Thousands of Twitter users hit by classic Facebook scam

Filed Under: Facebook, Rogue applications, Social networks, Spam, Twitter

Twitter users have once again found themselves the target of rogue applications this weekend, in a similar fashion to the problem which has been plaguing Facebook users for over a year.

Over 9,000 Twitter users clicked on links posted by fellow Twitter users, claiming to be about a girl who killed herself after her dad posted a message online:

OMG: This GIRL KILLED HERSELF after her father posted THIS on her wall

OMG: This GIRL KILLED HERSELF after her father posted THIS on her wall: [LINK]

Find the wording familiar? Well, you might very well do if you're a Facebook user, as the "girl kills herself after her father" meme has become one of the most popular methods by which scammers on the social network have tricked people into clicking on their links in the last year.

And now, it's made an unwelcome appearance on Twitter too. Clicking on the link would take you to a rogue app which would attempt to connect with your Twitter account.

Of course, if you were desperate to read about the girl who allegedly killed herself you might think nothing of granting permission to an app written by a complete stranger to post messages to your wall. And so, the links begin to spread virally - which suits the scammers just fine as they can either use their new access to post spam messages via your account or generate income from online surveys.

This appears to be a developing trend on Twitter. Earlier this month Twitter was hit by rogue apps which claimed users had been on Twitter for 11.6 hours or had discovered who their top 10 profile stalkers were.

Now do you understand why we were so upset about how people signed up for Connect.me last week without even thinking about what they might be doing?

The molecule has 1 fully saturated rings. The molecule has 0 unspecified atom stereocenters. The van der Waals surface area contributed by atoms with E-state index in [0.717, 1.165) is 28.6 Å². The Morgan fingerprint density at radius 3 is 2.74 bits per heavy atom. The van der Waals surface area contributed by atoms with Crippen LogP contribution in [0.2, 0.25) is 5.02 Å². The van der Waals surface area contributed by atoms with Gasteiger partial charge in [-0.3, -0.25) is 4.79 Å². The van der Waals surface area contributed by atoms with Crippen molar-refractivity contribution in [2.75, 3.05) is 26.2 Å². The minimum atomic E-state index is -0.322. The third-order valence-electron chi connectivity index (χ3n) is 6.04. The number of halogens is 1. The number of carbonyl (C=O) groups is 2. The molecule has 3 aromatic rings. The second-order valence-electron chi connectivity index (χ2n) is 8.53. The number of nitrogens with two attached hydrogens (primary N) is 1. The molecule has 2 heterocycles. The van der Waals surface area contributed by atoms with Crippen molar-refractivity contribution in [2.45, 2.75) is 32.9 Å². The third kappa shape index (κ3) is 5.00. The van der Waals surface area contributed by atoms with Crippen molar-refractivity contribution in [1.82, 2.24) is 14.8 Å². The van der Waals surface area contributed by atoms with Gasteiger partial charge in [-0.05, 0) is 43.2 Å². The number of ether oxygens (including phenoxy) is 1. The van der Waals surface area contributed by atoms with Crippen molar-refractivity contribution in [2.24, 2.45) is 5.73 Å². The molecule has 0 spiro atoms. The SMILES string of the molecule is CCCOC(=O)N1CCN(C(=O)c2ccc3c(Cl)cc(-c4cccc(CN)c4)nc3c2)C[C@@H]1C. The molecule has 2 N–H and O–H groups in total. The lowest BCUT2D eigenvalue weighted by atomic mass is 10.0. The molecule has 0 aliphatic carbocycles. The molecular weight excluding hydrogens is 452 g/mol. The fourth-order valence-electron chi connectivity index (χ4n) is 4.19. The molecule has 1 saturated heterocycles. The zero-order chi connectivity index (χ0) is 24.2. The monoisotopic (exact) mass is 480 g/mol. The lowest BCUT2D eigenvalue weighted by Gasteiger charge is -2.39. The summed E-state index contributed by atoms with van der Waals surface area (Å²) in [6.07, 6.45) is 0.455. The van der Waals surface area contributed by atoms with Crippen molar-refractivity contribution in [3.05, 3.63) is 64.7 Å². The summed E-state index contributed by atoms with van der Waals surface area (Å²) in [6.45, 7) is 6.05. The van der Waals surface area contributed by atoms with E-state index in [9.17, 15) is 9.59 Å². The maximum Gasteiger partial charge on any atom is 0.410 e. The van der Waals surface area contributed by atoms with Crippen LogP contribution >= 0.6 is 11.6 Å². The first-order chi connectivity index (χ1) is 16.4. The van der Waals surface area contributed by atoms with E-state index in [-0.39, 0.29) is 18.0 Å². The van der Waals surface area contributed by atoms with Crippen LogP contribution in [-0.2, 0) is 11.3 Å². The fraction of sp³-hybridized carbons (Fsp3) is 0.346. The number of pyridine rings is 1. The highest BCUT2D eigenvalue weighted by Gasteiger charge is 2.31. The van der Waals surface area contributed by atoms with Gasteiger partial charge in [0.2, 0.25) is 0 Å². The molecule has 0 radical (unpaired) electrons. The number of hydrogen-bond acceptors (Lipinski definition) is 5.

In response to the latest attack on Twitter users, Del Harvey, who heads up Twitter's Trust & Safety department, tweeted a warning to users reminding them to take care about which applications they authorised to access their accounts.

In addition, it appears that bit.ly has shut down the links. But, of course, the person behind them (who goes by the bit.ly username of "ecigarmy") might create more.

Certainly earlier today ecigarmy was hard at work, tricking almost 35,000 people into clicking on another scam attack on Twitter:

I am 64% addicted to Twitter, find out how addicted you are here

I am 64% addicted to Twitter, find out how addicted you are here: [LINK]

where the percentage number could be different each time.

We all know that breaking news can spread as fast as a petrol fire on Twitter. That's one of its great strengths. But we all have to work hard and act sensibly to avoid dangerous links also worming their way rapidly across the micro-blogging network.

If you're on Twitter and want to learn more about threats, be sure to follow Naked Security's team of writers. Meanwhile, Facebook users would be wise to join the Sophos Facebook page, where we give early warning about new threats.

, , ,

You might like

2 Responses to Thousands of Twitter users hit by classic Facebook scam

  1. I always did think the url shortening sites were a great idea, but they also play a significant role in scams like these. They make me think twice before clicking any short urls, even when they are legitimate redirects.

  2. Kas · 1137 days ago

    I use a firefox addon to let me know what the long links are of these shortened ones simply by mousing over them. Keeps me safe as I saw short url's as dangerous awhile ago. Spammers and scammers love any link that hides their true destination and short url's make it less work for them!

Leave a Reply

Fill in your details below or click an icon to log in:

WordPress.com Logo

You are commenting using your WordPress.com account. Log Out / Change )

Twitter picture

You are commenting using your Twitter account. Log Out / Change )

Facebook photo

You are commenting using your Facebook account. Log Out / Change )

Google+ photo

You are commenting using your Google+ account. Log Out / Change )

Connecting to %s

About the author

Graham Cluley is an award-winning security blogger, and veteran of the anti-virus industry having worked for a number of security companies since the early 1990s. Now an independent security analyst, he regularly makes media appearances and gives computer security presentations. Send Graham an email, subscribe to his updates on Facebook, follow him on Twitter and App.net, and circle him on Google Plus for regular updates.